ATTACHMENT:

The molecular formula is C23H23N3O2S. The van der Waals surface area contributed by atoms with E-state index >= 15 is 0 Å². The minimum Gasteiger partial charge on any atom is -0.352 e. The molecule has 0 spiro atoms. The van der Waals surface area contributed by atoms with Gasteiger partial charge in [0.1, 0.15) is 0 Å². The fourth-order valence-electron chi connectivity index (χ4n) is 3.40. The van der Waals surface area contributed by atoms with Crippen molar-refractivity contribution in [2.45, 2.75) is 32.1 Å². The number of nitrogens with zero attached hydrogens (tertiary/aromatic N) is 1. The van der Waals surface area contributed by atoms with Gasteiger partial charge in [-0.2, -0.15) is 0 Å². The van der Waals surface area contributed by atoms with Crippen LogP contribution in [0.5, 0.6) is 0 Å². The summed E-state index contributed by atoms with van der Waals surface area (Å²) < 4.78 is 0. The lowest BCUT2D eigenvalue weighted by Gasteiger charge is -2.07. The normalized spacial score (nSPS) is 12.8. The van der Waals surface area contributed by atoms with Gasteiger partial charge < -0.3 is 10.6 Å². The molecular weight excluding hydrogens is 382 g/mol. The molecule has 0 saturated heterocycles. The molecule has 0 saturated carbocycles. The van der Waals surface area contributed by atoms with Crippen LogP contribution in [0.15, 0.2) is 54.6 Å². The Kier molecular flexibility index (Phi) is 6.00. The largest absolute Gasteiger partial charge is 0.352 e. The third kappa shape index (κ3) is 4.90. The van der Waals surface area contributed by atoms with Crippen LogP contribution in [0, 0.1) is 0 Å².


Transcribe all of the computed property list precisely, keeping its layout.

The molecular formula is C23H23N3O2S. The van der Waals surface area contributed by atoms with E-state index >= 15 is 0 Å². The minimum Gasteiger partial charge on any atom is -0.352 e. The molecule has 0 spiro atoms. The van der Waals surface area contributed by atoms with Gasteiger partial charge in [0.1, 0.15) is 0 Å². The fourth-order valence-electron chi connectivity index (χ4n) is 3.40. The van der Waals surface area contributed by atoms with Crippen molar-refractivity contribution in [2.45, 2.75) is 32.1 Å². The number of nitrogens with zero attached hydrogens (tertiary/aromatic N) is 1. The van der Waals surface area contributed by atoms with Gasteiger partial charge in [-0.2, -0.15) is 0 Å². The van der Waals surface area contributed by atoms with Crippen LogP contribution in [0.5, 0.6) is 0 Å². The summed E-state index contributed by atoms with van der Waals surface area (Å²) < 4.78 is 0. The lowest BCUT2D eigenvalue weighted by Gasteiger charge is -2.07. The normalized spacial score (nSPS) is 12.8. The van der Waals surface area contributed by atoms with Gasteiger partial charge < -0.3 is 10.6 Å². The molecular weight excluding hydrogens is 382 g/mol. The molecule has 0 saturated heterocycles. The molecule has 0 saturated carbocycles. The van der Waals surface area contributed by atoms with Crippen LogP contribution in [0.15, 0.2) is 54.6 Å². The Kier molecular flexibility index (Phi) is 6.00. The largest absolute Gasteiger partial charge is 0.352 e. The third kappa shape index (κ3) is 4.90. The van der Waals surface area contributed by atoms with Crippen LogP contribution in [0, 0.1) is 0 Å².